US-Canada dairy dispute brings NAFTA to the fore.

For decades, Canada and the United States have been sparring over dairy and poultry access. President Trump this spring waded into the agricultural trade issue, notably charging that what Canada “has done to our dairy farm workers is a disgrace.” He has argued that “dairy farmers in Wisconsin and upstate New York are getting killed by NAFTA (North American Free Trade Agreement).”
In response, Canadian Prime Minister Justin Trudeau told Bloomberg News in an interview: “Let’s not pretend we’re in a global free market when it comes to agriculture. Every country protects, for good reason, its agricultural industries.”

And in a letter to the governors of New York and Wisconsin, David MacNaughton, Canada’s ambassador to Washington, affirmed: “Canada does not accept the contention that Canada’s dairy policies are the cause of financial loss for dairy farmers in the United States. The facts do not bear this out.”

The envoy instead laid the blame on “US and global overproduction” and low world dairy prices. He has also pointed out that the current trade balance favors the United States by five to one. The US dairy trade surplus with Canada is estimated at US$400 million.

At the center of the dispute is a regulatory decision impacting on the substantial increase of US exports to Canada in the past few years of ultrafiltered milk, used to make cheese. These exports, in fact, are not governed by any tariffs under NAFTA. US dairy farmers can sell their ultrafiltered or diafiltered milk duty free to Canadian processors. Such exports tripled between 2011 and 2016 to nearly US$100 million. Large diafiltered production plants have been established along the Canada-US border in states like New York and Washington in recent years to service demand from Canadian processors.

Key Issue Over Ultrafiltered US Milk

The key issue of the conflict revolves around the implementation in April 2016 of a new class of milk (Class 7) authorized by the Canadian Dairy Commission to price ingredients like protein concentrates, skim milk and whole milk powder.

The change in pricing meant that Canadian milk protein would be competitive with imported US products. In this regard, Australian, New Zealand as well as US dairy industry circles insist the new pricing class is driving them out of the Canadian dairy market and want the new regulations challenged at the World Trade Organization. Canadian dairy industry circles counter that the regulations do not run against Canada’s WTO trade obligations.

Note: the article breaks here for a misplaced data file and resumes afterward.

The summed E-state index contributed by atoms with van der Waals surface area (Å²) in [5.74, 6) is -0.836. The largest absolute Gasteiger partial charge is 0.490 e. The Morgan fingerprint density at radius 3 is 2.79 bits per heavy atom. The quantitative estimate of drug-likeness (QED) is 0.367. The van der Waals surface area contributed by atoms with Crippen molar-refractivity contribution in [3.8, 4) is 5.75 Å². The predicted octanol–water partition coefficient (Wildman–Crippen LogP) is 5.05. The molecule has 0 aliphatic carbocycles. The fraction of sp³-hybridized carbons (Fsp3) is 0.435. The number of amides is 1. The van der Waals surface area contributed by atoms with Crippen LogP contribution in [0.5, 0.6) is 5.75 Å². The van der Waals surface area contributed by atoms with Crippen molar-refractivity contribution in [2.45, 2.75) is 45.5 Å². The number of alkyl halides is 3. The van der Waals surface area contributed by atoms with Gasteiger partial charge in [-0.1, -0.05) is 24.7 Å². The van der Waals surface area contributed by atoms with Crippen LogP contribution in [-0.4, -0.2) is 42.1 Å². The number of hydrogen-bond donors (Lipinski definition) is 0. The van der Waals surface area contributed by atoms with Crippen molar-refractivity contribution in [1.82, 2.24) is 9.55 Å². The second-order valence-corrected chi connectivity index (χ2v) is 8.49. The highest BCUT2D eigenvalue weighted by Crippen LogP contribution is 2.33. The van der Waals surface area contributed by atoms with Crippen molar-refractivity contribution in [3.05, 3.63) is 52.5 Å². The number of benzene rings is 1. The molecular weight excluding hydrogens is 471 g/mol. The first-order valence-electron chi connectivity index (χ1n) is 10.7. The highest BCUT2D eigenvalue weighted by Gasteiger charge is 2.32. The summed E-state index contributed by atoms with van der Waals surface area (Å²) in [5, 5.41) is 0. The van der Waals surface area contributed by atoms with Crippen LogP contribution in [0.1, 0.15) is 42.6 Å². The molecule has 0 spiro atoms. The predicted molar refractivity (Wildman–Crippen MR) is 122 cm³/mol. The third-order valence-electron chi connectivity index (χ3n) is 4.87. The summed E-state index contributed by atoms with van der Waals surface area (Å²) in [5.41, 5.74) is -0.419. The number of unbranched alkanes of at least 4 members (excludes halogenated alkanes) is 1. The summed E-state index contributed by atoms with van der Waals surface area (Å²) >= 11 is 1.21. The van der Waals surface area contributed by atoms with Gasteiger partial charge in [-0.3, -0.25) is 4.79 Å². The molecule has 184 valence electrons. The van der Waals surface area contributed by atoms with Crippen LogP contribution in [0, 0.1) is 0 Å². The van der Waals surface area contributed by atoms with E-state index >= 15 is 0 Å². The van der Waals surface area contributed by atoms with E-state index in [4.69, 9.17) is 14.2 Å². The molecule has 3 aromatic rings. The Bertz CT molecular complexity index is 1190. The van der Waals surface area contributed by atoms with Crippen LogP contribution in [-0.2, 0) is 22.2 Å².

Drawing considerable public attention was the announcement by a leading US producer, Grasslands Dairy Products, of cancelling milk contracts with some 75 Wisconsin producers starting May 1.

It is not the first time that Canada has been accused of being overly protectionist on agricultural issues. A supply management system in place since 1966 tightly controls production and imports to support prices. Farmers operate with determined quotas and guaranteed prices. This system has survived trade deals like NAFTA and the more recent Canada-European free trade accord expected to enter force by the end of this year.

Dairy Farmers of Canada Responds to Critics

Meanwhile, the Dairy Farmers of Canada industry lobby group maintains that “Class 7 is a domestic policy, the sole purpose of which is to allow the Canadian dairy sector to be able to respond to a changing Canadian market environment.”

“To be clear,” says Isabelle Bouchard, the group’s director of communications, “the implementation of Class 7 does not block imports or restrict American access to the Canadian market. Canadian businesses are still free to choose their own suppliers, just like American companies do.”

Bouchard asserts that struggling US dairy producers “incorrectly laying the blame on an unrelated Canadian domestic policy will not improve their situation.”

In a commentary released this month by the Dairy Farmers of Canada, Matt Platt, a dairy farmer in Manitoba, goes into some detail with his personal experiences. And while expressing great solidarity with US farmers coping with excess supply and turbulent markets, he encourages “every dairyman in the US, whether milking 30, 300 or 30,000 cows to look closely at implementing supply management.

“Why should farmers not have the same market power as other businesses do?” Platt asked. “Why not meet the market with the correct supply at a stable equilibrium price rather than depress your margins through overproduction?”

However, industry observers have remarked, so far, little political support south of the 49th Parallel to adopt the Canadian concept of supply management.